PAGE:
Callisto is Jupiter’s second largest moon and the third largest moon in our solar system. Its surface is the most heavily cratered of any object in our solar system. Images of Callisto captured by passing spacecraft show bright white spots standing out against darker regions. Scientists think the bright areas are mostly ice and the darker patches are areas where the ice has eroded.
Once thought to be a dead, inactive rocky body, data gathered by the Galileo spacecraft in the 1990s indicate Callisto may have a salty ocean beneath its icy surface. More recent research reveals that this ocean may be located deeper beneath the surface than previously thought, or may not exist at all. If an ocean is present, it’s possible the ocean is interacting with rock on Callisto, creating a potential habitat for life.
Callisto is a moon of Jupiter with a heavily cratered surface of ice and rock.
Callisto is 2.6 times smaller than Earth, and it’s about 289 times smaller than our Sun.
Farther From the Sun Than Earth
Callisto orbits about 1.2 million miles (1.9 million kilometers) from Jupiter, and Jupiter orbits about 484 million miles (778 million kilometers) from our Sun.
A Long Day
A day on Callisto is about 17 Earth days, the same amount of time it takes Callisto to orbit Jupiter once.
A Very Thin Atmosphere
NASA's Galileo spacecraft detected a thin carbon dioxide atmosphere, or exosphere, on Callisto. Later research determined Callisto has hydrogen and oxygen in its atmosphere.
Carbon Dioxide on its Surface
Galileo also found carbon dioxide on Callisto’s surface.
Callisto doesn’t have rings.
Many NASA spacecraft have observed Callisto including Pioneer, Voyager, Galileo, Cassini, New Horizons, Juno and Hubble.
There is evidence of a subsurface ocean on Callisto, putting Callisto on the list of possible places where life could exist beyond Earth.
One of the Bigger Moons
Callisto is Jupiter’s second largest moon after Ganymede and it’s the third largest moon in our solar system.
What is Special About Callisto?
Callisto may have an underground salty ocean making it a potential habitat for life.
Jupiter and its moons are popular subjects for science fiction writers and Callisto is no exception. It appears in several books and in the TV show “Cowboy Bebop,” Callisto has been terraformed and is home to mostly men.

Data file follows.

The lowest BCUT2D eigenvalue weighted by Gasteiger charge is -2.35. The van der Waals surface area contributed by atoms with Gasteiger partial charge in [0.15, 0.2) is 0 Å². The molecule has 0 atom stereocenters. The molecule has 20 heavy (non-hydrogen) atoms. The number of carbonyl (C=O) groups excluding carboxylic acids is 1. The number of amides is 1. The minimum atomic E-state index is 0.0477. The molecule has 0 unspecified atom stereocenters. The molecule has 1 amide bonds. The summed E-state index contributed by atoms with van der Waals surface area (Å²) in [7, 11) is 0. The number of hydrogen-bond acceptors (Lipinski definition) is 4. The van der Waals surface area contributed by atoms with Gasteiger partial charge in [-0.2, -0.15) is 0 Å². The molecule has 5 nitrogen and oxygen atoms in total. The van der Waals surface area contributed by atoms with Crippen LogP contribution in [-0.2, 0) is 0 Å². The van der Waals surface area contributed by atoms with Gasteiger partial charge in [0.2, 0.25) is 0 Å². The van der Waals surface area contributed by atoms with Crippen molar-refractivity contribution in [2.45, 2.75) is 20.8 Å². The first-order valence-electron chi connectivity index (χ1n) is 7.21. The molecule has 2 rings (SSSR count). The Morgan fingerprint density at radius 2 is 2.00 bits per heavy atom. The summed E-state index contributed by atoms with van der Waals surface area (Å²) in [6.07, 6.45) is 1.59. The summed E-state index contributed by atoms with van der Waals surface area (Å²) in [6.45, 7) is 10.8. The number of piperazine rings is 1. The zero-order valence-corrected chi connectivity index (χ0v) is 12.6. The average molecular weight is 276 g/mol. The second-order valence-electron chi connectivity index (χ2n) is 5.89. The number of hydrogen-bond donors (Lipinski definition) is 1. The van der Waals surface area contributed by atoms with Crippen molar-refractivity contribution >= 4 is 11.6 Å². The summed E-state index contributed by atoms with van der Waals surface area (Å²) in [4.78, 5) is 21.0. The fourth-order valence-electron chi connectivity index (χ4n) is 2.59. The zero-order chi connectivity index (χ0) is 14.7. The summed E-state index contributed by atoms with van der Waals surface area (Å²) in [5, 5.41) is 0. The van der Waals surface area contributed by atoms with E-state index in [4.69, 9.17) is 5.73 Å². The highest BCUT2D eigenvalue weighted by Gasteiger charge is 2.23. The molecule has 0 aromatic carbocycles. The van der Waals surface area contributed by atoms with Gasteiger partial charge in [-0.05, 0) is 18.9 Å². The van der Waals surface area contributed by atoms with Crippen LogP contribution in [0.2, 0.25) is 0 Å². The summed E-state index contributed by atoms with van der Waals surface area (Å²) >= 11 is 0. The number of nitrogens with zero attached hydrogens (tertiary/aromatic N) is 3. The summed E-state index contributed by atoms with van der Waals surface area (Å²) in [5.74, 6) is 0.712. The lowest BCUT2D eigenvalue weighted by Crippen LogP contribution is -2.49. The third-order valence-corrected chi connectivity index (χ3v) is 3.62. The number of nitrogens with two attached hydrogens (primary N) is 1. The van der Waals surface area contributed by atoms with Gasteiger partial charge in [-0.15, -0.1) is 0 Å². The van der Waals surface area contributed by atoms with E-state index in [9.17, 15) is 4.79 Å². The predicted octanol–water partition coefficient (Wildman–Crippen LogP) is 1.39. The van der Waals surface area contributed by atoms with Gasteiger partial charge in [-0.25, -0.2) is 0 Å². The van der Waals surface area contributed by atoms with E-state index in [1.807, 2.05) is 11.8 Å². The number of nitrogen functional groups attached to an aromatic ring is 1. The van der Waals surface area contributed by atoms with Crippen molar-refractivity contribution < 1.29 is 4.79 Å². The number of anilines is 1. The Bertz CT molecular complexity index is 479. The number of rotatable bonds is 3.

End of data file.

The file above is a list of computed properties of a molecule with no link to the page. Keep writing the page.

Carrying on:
In the 1930s, writer Harl Vincent had Earth and Callisto at war in his novel “Callisto at War.”
Isaac Asimov’s 1940 novel "The Callistan Menace” depicts Callisto as having an atmosphere of carbon dioxide and oxygen with lakes and vegetation. It’s also a deathtrap crawling with giant caterpillars.
Callisto gets a mention in Robert A. Heinlein's 1950 novel “Farmer in the Sky.” The book is mostly about Jupiter’s moon Ganymede, but it discusses an atmosphere being created so colonists can live on Callisto.
Philip K. Dick, author of “Blade Runner” and “The Minority Report” wrote a short story in 1955 called “The Mold of Yancy” about colonists living in a totalitarian society on Callisto.
Lin Carter created a series of eight books in the 1970s called the Callisto series. The books featured a soldier who is teleported to Callisto where he finds an ancient human civilization. In the book Callisto is like Earth, but some sort of illusion makes it seem uninhabitable to outsiders.
In Kim Stanely Robinson’s book “2312,” settlers have colonized Callisto’s giant moon-spanning impact crater Valhalla, starting from its innermost ring. The author envisions windows lining the inward-facing parts of the rings. As the colony grows and residents seek to maintain their space and independence, they settle in the different rings, creating separate colonies in each one.
The moon is also featured in several other books including:
- The “Bio of a Space Tyrant” series by Piers Anthony
- “Callisto: Dystopian Space” by Rob Lopez
- “The Rowan” by Anne McCaffrey
- “The Quiet War” by Paul J. McAuley
- “Blue Mars” and “Galileo’s Dream” by Kim Stanley Robinson
- “Wheelers” by Ian Stewart and Jack Cohen